use. Thirdly, diesel in many countries has a legal minimum flash point 
( the minimum temperature  it must attain to produce sufficient vapours 
to ignite when a flame is applied. In all cases it's usually well above 
ambient ( 60C+, kerosine is 37C+, whereas gasoline  is typically below 
-30C ), and anybody mixing a lowert flash point fraction with diesel will
usually void all insurance and warranties on the vehicle. The recent
increase in blending fuels has resulted in significantly more frequent
analyses of fuel tank contents from diesel vehicle fires.

From all of the above, you can see some common factors emerging,
larger normal alkanes are desirable, and they also burn with a less
smoky flame and have higher flash points than gasoline and kerosine, 
making them also desirable for home heating fuels, however the relatively
expensive Cetane Index improvers have no value in heating fuels.

Most engines show an increase in ignition delay when the cetane
number is decreased from around 50 to 40, with an increase of 2 degrees
being typical, and minimal advantages accrue of lower CN fuels are used.

Heating oils are often a slightly different fraction, and may have
differing additives ( for cleaner combustion ) to fuels used for high
speed diesel engines. For low speed ( large, stationary and marine
engines ), they often use the cheapest residual fuel oil availble, as 
do the larger heating boilers - so there is commonality of fuel as size
increases. 

Details of the important, specified properties of various grades 
( 1D, 2D, 4D ) of diesel fuel oils can be found in the Annual Book of
 ASTM Standards. ASTM D975-93 " Standard Specification for 
Diesel Fuel Oils", as can the fuel oil specification for grades 
1, 2, 4, 5, and 6 in " Standard Specification for Fuel Oils ASTM
D 396-92. Note that ASTN D975-93 actually defines the low temperature
requirements by dividing the USA into regions. It is possible for
a fuel to meet both specifications, but the diesel specification may have
additional requirements such as Cetane Number and Cloud Point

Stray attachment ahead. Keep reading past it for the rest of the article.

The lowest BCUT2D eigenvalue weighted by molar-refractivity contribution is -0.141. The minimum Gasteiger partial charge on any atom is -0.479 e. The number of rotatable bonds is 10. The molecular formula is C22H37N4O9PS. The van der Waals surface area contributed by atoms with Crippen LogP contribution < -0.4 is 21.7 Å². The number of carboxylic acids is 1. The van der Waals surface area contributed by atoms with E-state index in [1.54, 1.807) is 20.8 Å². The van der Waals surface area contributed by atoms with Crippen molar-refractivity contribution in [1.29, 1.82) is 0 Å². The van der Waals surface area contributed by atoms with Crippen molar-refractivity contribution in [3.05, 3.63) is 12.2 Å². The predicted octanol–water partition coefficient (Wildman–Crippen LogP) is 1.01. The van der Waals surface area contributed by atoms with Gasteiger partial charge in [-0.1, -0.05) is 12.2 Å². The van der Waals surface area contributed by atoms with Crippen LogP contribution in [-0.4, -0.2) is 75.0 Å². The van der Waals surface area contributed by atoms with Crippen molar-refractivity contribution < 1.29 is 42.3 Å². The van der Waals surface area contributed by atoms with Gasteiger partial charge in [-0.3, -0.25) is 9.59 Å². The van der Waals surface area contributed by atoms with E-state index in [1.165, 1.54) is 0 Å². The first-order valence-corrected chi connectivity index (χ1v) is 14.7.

( temperature at which the fuel goes cloudy ), whereas the Fuel Oil 
may have additional limits on the distillation properties, and viscosity at
100C.  A fuel has to be tested for all the criteria in each specification
grade before it can be said to comply with the relevant grade in
each specification.

The interchanging and dilution of fuels is performed  by
suppliers, taking into account the effect on all of the above, but 
especially flash point, as that is closely regulated in many countries.
Adding kerosine and gasoline to diesel can have dramatic, adverse
effects on the flash point, with minimal gains in the flow properties
if the fuel already contains flow-improving additives. Regardless of
what other people may advise, check your insurance policies before
embarking on experimentation. These days, assessors for both vehicle 
and insurance companies these days are far more aware of the
signs of the dilution of expensive diesel fuel by cheaper lowerr flash
fuels. Some countries, like NZ, avoid this by having diesel cheaper
than gasoline at the service station, and imposing taxes based on 
distance travelled (  as measured by hubometers on vehicle wheels), 
number and location of axles, axle loads, and gross vehicle weight,
as they more  accurately indicate road damage potential.             

For people that are interested in diesel fuel properties and the
effects on engine performance, the following are good sources,
especially the first two....

Internal Combustion Engine Fundamentals
John B. Heywood
McGraw Hill ISBN 0-07-100499-8 (1988 )

Automotive Fuels Reference Book
Keith Owen, Trevor Coley
SAE ISBN 1-56091-589-7 (1995)

Modern Petroleum Technology
edited by G.D.Hobson
John Wiley & Sons ISBN 0-471-262498 (1984 )

                   Bruce Hamilton